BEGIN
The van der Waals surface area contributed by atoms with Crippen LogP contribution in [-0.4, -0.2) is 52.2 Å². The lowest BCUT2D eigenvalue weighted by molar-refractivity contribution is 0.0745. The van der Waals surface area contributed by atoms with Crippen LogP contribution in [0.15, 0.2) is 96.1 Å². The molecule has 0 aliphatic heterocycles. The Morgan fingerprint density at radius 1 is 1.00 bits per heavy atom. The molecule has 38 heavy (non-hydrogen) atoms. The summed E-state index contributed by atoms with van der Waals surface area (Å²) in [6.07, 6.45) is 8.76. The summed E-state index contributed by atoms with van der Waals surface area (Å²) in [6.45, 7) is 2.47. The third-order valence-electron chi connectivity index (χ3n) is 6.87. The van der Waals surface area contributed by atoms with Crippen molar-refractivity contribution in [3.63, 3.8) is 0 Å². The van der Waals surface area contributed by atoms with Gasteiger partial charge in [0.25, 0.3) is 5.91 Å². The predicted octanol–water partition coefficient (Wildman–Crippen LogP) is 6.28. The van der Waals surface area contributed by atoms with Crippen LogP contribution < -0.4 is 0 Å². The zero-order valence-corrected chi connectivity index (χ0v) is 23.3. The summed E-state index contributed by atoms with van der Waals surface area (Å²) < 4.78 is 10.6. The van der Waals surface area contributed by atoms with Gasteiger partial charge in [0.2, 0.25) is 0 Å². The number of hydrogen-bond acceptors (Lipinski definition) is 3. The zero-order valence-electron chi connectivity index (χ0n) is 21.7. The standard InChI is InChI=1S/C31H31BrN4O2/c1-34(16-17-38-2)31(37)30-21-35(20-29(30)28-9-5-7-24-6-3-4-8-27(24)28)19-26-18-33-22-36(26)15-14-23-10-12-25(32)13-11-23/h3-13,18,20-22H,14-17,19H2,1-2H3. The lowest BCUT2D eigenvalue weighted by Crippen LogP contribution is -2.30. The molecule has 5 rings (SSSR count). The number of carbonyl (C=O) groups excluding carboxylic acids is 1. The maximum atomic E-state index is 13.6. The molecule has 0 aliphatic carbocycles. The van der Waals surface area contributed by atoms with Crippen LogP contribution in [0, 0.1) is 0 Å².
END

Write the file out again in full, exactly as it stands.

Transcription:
The van der Waals surface area contributed by atoms with Crippen LogP contribution in [-0.4, -0.2) is 52.2 Å². The lowest BCUT2D eigenvalue weighted by molar-refractivity contribution is 0.0745. The van der Waals surface area contributed by atoms with Crippen LogP contribution in [0.15, 0.2) is 96.1 Å². The molecule has 0 aliphatic heterocycles. The Morgan fingerprint density at radius 1 is 1.00 bits per heavy atom. The molecule has 38 heavy (non-hydrogen) atoms. The summed E-state index contributed by atoms with van der Waals surface area (Å²) in [6.07, 6.45) is 8.76. The summed E-state index contributed by atoms with van der Waals surface area (Å²) in [6.45, 7) is 2.47. The third-order valence-electron chi connectivity index (χ3n) is 6.87. The van der Waals surface area contributed by atoms with Crippen molar-refractivity contribution in [3.63, 3.8) is 0 Å². The van der Waals surface area contributed by atoms with Gasteiger partial charge in [0.25, 0.3) is 5.91 Å². The predicted octanol–water partition coefficient (Wildman–Crippen LogP) is 6.28. The van der Waals surface area contributed by atoms with Crippen LogP contribution < -0.4 is 0 Å². The zero-order valence-corrected chi connectivity index (χ0v) is 23.3. The summed E-state index contributed by atoms with van der Waals surface area (Å²) < 4.78 is 10.6. The van der Waals surface area contributed by atoms with Gasteiger partial charge in [0.2, 0.25) is 0 Å². The number of hydrogen-bond acceptors (Lipinski definition) is 3. The zero-order valence-electron chi connectivity index (χ0n) is 21.7. The standard InChI is InChI=1S/C31H31BrN4O2/c1-34(16-17-38-2)31(37)30-21-35(20-29(30)28-9-5-7-24-6-3-4-8-27(24)28)19-26-18-33-22-36(26)15-14-23-10-12-25(32)13-11-23/h3-13,18,20-22H,14-17,19H2,1-2H3. The lowest BCUT2D eigenvalue weighted by Crippen LogP contribution is -2.30. The molecule has 5 rings (SSSR count). The number of carbonyl (C=O) groups excluding carboxylic acids is 1. The maximum atomic E-state index is 13.6. The molecule has 0 aliphatic carbocycles. The van der Waals surface area contributed by atoms with Crippen LogP contribution in [0, 0.1) is 0 Å².